Funding for education: Most of the remaining education-related questions in the state budget have been answered, legislative leaders announced after a Sunday negotiation session. About $12.4 billion will be put into the Florida Education Finance Program, which is the major part of the budget for public schools. Per-student funding improves by $248 per student. And $233 million is set aside for the Best and Brightest educator bonus program. Some non-education issues remain to be resolved in the $90 billion budget. The budget has to be approved by Tuesday in order for the session to end on schedule Friday, because by law there’s a 72-hour “cooling off” period required between an agreement and the final vote. News Service of Florida. Orlando Sentinel. Florida Politics. This is the last scheduled week of the legislative session. Among the major bills to be decided are the state budget, the bill creating a new state scholarship, whether teachers will be allowed to be armed and the size of a tax cut package. Associated Press. News Service of Florida.
K-12 funding formula: Senate and House leaders are considering two proposals that would alter the K-12 funding formula that determines how much state funding goes to school districts. The district cost differential is figured by using a complicated formula affected by the cost of living in counties. Both bills would base the DCD on wages instead of costs. The House bill calls for a funding transition plan in place by October, while the Senate’s calls for an April 2021 deadline for a plan. Politico Florida.
Legislative wrapup: Significant education bills moved through the Legislature last week. S.B. 7070 creates a new scholarship for students on the waiting list for Florida Tax Credit Scholarships and expands the areas where Schools of Hope charter schools may open. House leaders say they will go along with the provisions in the Senate bill. And H.B. 7123 would require school districts to share voter-approve tax hikes with charter schools. redefinED. Bills allowing the arming of teachers and a new scholarship using public money to send students to private schools have overshadowed a proposal to greatly expand the areas where charter schools can open. Florida Phoenix. S.B. 7070 also provides support for more community schools, which add health and social services to education. WJCT.
Arming teachers: For all those school districts that say they won’t allow teachers be armed, legislators say that’s fine. “This bill (S.B. 7030) does not arm one single solitary teacher,” says sponsor Sen. Manny Diaz, R-Hialeah. The revise of the 2018 school guardian program gives districts the opportunity to decide if they want to arm teachers in school. Just 25 of the state’s 67 districts are taking part in the guardian program, and some of them do not allow teachers to be armed. Gradebook. WLRN. WUSF.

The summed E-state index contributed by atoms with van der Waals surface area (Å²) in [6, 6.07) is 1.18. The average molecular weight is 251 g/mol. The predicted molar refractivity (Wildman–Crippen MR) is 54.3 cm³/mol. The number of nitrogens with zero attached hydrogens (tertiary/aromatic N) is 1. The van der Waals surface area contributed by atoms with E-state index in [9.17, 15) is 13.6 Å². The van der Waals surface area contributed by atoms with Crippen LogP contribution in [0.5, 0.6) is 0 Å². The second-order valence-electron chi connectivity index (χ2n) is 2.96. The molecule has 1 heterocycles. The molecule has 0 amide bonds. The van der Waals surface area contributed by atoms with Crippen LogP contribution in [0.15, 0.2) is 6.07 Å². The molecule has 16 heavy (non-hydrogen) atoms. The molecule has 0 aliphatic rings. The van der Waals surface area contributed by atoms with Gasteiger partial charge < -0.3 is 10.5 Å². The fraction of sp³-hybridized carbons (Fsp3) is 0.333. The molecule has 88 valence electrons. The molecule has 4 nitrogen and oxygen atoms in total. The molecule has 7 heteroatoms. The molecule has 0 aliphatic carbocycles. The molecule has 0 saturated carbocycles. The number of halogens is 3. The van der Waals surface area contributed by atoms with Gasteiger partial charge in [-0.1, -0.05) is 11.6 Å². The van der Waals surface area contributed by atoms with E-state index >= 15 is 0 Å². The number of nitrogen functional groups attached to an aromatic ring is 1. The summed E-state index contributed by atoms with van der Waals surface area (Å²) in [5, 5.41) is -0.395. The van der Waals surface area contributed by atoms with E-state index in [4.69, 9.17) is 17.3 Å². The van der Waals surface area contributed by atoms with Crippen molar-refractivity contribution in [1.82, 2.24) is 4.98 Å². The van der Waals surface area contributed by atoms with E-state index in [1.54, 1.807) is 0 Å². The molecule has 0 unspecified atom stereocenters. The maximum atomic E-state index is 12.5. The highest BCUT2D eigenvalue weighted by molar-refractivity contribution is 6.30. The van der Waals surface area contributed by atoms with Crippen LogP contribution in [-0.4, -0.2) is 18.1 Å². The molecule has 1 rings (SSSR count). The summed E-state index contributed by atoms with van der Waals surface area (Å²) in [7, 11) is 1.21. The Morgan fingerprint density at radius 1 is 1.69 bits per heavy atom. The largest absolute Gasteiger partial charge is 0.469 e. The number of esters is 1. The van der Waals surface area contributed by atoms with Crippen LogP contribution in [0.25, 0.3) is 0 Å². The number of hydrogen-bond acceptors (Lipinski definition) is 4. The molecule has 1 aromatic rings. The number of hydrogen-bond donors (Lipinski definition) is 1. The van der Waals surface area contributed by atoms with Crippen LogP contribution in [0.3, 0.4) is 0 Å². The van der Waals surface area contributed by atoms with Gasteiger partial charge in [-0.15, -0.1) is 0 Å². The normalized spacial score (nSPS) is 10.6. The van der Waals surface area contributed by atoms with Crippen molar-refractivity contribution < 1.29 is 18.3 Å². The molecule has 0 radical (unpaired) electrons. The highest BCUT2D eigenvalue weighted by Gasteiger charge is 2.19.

Potential court case: Conservatives who had hoped the Legislature would push for changes in the laws that aligned with their causes say they’re disappointed in this session. They expected Republican lawmakers to push for laws that would force the issues to the Florida Supreme Court, where they anticipate more favorable rulings than in the past because more conservative justices have recently taken seats. But so far, only an expansion of school vouchers using taxpayer money seems to be headed for approval and then a test case in the courts. GateHouse.
Recovery from storm: The Bay County School District won’t get the $25 million it requested from the Legislature to help it recover from Hurricane Michael. But it appears the district will get $12.4 million. That money, combined with $2.5 million from the Deepwater Horizon restitution and district savings on utilities, temporary school closings and a freeze on spending and hiring, will allow the district to retain all but about 100 teachers next year, says Superintendent Bill Husfelt. WMBB. Panama City News Herald. Bay County school officials say students and teachers are still feeling the trauma and stress from Hurricane Michael, and the problems are likely to escalate without funding for additional mental health services support. Panama City News Herald.
Vaping concerns: The Florida Department of Health’s Bureau of Tobacco Free Florida has launched a statewide campaign to provide parents and educators information about the risks of vaping. About 25 percent of Florida high school students used electronic cigarettes in 2018, according to a survey by the Florida Youth Tobacco Survey. That’s a 58 percent increase from 2017. Sun Sentinel.